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Rival camp too close for Kersee's comfort Heptathlon leader can clinch gold today BARCELONA 92


BARCELONA, Spain -- For the first time in seven years, a rival is close enough after one day of the heptathlon to annoy Jackie Joyner-Kersee on the second day.

But it isn't Sabine Braun's position in the standings that bothers the defending Olympic champion. Joyner-Kersee has become irritated by the closeness of the German's coaches during lulls in the first day of the competition, which lasted 11 hours of a sweltering Barcelona day.

"There is something about Braun and her camp that doesn't rub you the right way," Joyner-Kersee said. "They are playing games, walking right next to me, stepping over me, making you know they are there."

That Joyner-Kersee even brought up the situation showed how much it bothered her. Normally, she does not have a critical word to say about anyone, friend or foe.

"For them to try to intimidate Jackie will cost them an Olympic championship," said Bob Kersee, her husband and coach.

"As far as I'm concerned, Jackie is the matador, and everyone else is the bulls. If they want to charge her, she will hold her red cape in front of their eyes and not flinch."

Braun became bullish on her Olympic title chances after winning the heptathlon in the 1991 world championships. Of course, Joyner-Kersee had to drop out of that competition with a big lead after pulling a hamstring in the final first-day event, the 200 meters.

The trauma of that injury has haunted Joyner-Kersee since, both in practices and at the U.S. Olympic trials, where she slowed down at the same spot that the hamstring gave out last year.

She finally overcame a fear of falling again in the 200 yesterday, running the best time (23.12 seconds) of the 29 women left in the seven-event competition. That gave Joyner-Kersee a four-event total of 4,136 points, well off her world-record pace from the last Olympics but 127 ahead of Braun.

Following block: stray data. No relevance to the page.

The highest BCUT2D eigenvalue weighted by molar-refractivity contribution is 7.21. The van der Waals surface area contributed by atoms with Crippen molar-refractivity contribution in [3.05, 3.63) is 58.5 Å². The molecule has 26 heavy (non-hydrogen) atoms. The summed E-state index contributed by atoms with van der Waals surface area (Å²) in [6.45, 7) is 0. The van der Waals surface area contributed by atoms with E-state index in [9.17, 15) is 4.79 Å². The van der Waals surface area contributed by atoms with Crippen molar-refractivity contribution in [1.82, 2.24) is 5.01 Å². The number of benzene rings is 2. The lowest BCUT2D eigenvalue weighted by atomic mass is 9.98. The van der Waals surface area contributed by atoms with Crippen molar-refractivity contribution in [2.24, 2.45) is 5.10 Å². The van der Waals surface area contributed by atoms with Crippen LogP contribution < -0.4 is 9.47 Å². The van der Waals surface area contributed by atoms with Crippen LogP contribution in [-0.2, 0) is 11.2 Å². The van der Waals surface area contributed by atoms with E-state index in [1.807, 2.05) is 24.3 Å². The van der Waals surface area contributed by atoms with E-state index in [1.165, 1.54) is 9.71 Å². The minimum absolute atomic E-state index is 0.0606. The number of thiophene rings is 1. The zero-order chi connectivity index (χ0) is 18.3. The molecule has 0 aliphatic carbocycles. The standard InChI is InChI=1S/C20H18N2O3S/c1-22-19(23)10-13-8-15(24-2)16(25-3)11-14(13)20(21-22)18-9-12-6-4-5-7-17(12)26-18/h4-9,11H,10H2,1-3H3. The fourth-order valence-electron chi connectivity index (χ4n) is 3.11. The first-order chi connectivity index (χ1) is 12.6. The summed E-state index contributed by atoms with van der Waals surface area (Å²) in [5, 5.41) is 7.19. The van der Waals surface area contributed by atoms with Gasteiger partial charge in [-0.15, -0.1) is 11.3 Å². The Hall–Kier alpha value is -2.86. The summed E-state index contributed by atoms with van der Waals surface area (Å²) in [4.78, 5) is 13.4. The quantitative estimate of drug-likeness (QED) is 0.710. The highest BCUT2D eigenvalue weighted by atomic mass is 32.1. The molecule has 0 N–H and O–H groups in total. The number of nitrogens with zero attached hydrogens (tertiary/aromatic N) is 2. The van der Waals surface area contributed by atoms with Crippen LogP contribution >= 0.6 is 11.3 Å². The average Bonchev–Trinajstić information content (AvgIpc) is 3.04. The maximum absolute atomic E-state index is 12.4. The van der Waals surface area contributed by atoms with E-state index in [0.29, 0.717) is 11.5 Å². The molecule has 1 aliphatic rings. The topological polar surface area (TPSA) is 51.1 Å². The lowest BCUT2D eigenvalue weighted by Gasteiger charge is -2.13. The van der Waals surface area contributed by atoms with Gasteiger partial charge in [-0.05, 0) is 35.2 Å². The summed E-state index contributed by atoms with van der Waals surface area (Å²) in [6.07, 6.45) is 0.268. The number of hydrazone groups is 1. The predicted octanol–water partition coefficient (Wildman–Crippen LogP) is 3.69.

"I never underestimate my competition, but the one thing I have to do is not beat myself," Joyner-Kersee said. "I'm not going to worry about losing, but just do what it takes to win."

Joyner-Kersee beat Braun in both the hurdles (12.85 to 13.25) and the 200 (23.12 to 24.27). Braun had the advantage in the high jump (a personal-best 6 feet, 4 1/4 inches to 6-3 1/4 ) and shot put (46-8 1/4 to 46-4 1/4 ).

Although none of Joyner-Kersee's performances approached her personal bests, the only major disappointment was the shot put, where her best of three attempts was 5 feet short of what she had done four years ago.

"The one event I could mess up and not lose a lot of points is the shot put, but it knocked me off the total score I wanted to get," Joyner-Kersee said.

Joyner-Kersee would not reveal that goal, but her husband said it was 7,000 points. She has not reached that level since scoring the world-record 7,295 in the 1988 Olympics.

"I think she still can get 7,150," Kersee said.

Doing that -- and beating Braun -- likely will depend on today's first event, the long jump, in which Joyner-Kersee's heptathlon personal best is nearly 200 points better than the German's. Braun has an advantage in the final two, the javelin and 800 meters.

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